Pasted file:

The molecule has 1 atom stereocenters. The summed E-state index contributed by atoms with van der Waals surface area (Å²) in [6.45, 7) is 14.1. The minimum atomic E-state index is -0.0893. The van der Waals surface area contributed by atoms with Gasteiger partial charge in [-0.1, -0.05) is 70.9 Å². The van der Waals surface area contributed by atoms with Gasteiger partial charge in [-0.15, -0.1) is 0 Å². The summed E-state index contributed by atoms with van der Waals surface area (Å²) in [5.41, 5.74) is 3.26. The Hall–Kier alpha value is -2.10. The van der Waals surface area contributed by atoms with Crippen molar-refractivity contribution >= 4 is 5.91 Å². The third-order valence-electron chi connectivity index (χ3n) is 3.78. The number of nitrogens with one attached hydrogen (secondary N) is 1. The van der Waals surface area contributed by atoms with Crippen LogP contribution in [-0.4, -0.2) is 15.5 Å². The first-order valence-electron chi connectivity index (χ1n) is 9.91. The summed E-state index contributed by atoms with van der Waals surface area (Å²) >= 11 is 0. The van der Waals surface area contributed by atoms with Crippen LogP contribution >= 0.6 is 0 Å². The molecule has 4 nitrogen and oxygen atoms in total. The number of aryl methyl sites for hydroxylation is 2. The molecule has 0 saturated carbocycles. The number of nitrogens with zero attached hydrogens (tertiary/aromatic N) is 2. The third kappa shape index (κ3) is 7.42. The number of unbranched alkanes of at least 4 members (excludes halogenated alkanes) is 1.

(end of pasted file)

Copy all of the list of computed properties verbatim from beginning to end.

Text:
The molecule has 1 atom stereocenters. The summed E-state index contributed by atoms with van der Waals surface area (Å²) in [6.45, 7) is 14.1. The minimum atomic E-state index is -0.0893. The van der Waals surface area contributed by atoms with Gasteiger partial charge in [-0.1, -0.05) is 70.9 Å². The van der Waals surface area contributed by atoms with Gasteiger partial charge in [-0.15, -0.1) is 0 Å². The summed E-state index contributed by atoms with van der Waals surface area (Å²) in [5.41, 5.74) is 3.26. The Hall–Kier alpha value is -2.10. The van der Waals surface area contributed by atoms with Crippen molar-refractivity contribution >= 4 is 5.91 Å². The third-order valence-electron chi connectivity index (χ3n) is 3.78. The number of nitrogens with one attached hydrogen (secondary N) is 1. The van der Waals surface area contributed by atoms with Crippen LogP contribution in [-0.4, -0.2) is 15.5 Å². The first-order valence-electron chi connectivity index (χ1n) is 9.91. The summed E-state index contributed by atoms with van der Waals surface area (Å²) >= 11 is 0. The van der Waals surface area contributed by atoms with Crippen LogP contribution >= 0.6 is 0 Å². The molecule has 4 nitrogen and oxygen atoms in total. The number of aryl methyl sites for hydroxylation is 2. The molecule has 0 saturated carbocycles. The number of nitrogens with zero attached hydrogens (tertiary/aromatic N) is 2. The third kappa shape index (κ3) is 7.42. The number of unbranched alkanes of at least 4 members (excludes halogenated alkanes) is 1.